NES: Perfect, and then I know this is the first, in six years, non-self-produced record for the band. But you worked with a really well-known producer on this one, someone who’s worked with people like Elliott Smith and Kurt Vile (Rob Schnapf). Maybe how was that experience? When did you kind of first start working on this record? I know it wasn’t your first one since the pandemic, but when did you start working on this one (Calling All Dogs, 10/6/23)?
NH: Yeah, we’ve had these songs for probably a year and a half or so. Not all finished, but we basically started working on the record about a year and a half ago. And when we were talking about what we wanted to do with the record, we kind of said, you know, we self-produced the last one, let’s try something new. And maybe work with a new producer. So we had some names in the hat. And Rob Schnapf’s name was one of the early contenders. And we got on a phone call with him, and just, we really vibed with him. It just made perfect sense, I think. For the record that we wanted to do, and it turned out really well. So we’re glad we did that.
NES: Then this upcoming show at Big Night Live. I think it’s the biggest room you guys have headlined in Boston. And I think it’s your fourth show again since the shutdowns. You were always a big touring act, but maybe how has it been to jump right back into touring as an artist? And maybe the post-pandemic differences you’ve seen in the touring environment.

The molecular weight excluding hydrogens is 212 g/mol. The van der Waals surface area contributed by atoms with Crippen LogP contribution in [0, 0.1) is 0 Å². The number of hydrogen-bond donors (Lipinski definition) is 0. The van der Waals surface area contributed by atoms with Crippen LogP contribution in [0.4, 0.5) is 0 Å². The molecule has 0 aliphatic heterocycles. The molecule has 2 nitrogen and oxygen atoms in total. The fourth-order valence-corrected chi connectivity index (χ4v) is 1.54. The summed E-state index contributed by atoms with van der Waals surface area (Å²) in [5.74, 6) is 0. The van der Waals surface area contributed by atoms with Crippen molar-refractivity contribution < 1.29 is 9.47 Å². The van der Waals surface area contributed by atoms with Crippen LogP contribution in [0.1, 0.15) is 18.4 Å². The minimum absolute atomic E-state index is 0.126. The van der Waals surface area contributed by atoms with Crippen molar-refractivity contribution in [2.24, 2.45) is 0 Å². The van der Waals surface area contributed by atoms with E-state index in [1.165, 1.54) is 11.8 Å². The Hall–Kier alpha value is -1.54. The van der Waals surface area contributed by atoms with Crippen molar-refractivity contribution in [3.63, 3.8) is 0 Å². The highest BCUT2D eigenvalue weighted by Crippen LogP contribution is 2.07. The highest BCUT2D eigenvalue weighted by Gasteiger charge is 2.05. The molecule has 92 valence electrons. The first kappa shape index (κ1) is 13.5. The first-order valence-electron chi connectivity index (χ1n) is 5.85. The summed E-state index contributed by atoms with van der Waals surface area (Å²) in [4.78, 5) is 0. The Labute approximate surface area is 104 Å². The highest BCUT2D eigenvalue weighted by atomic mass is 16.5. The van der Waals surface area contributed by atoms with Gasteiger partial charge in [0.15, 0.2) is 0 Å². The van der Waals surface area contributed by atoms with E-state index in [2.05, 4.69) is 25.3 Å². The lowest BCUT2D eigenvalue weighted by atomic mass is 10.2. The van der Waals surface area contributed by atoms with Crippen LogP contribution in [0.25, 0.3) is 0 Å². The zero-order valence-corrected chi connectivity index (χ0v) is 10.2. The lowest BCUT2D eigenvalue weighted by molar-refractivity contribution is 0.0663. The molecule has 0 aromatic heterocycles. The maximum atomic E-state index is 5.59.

NH: Yeah, I mean, we were waiting very impatiently. So the second that we were able to play shows again, it was like the clouds breaking and the sun coming through. And Boston has always been a pretty personal place for us. It’s one of the first places we ever played outside our area. And our record label, being in Boston, it’s just always kind of been a second home. So Boston has always been important. And whenever we can graduate to a bigger room or play for more people, it’s always especially an accomplishment. Even more so than other cities. So being able to play rooms like Big Night Live or House of Blues, which we played in June. It’s just cool. It feels like we’re getting a hometown treatment almost. And that’s just special, you know.
NES: And then I know that tour in June was ten years of Youth Maybe looking back on that, maybe things you would have told yourself then? That you know now, being ten years into Youth, like things you look back on from that time?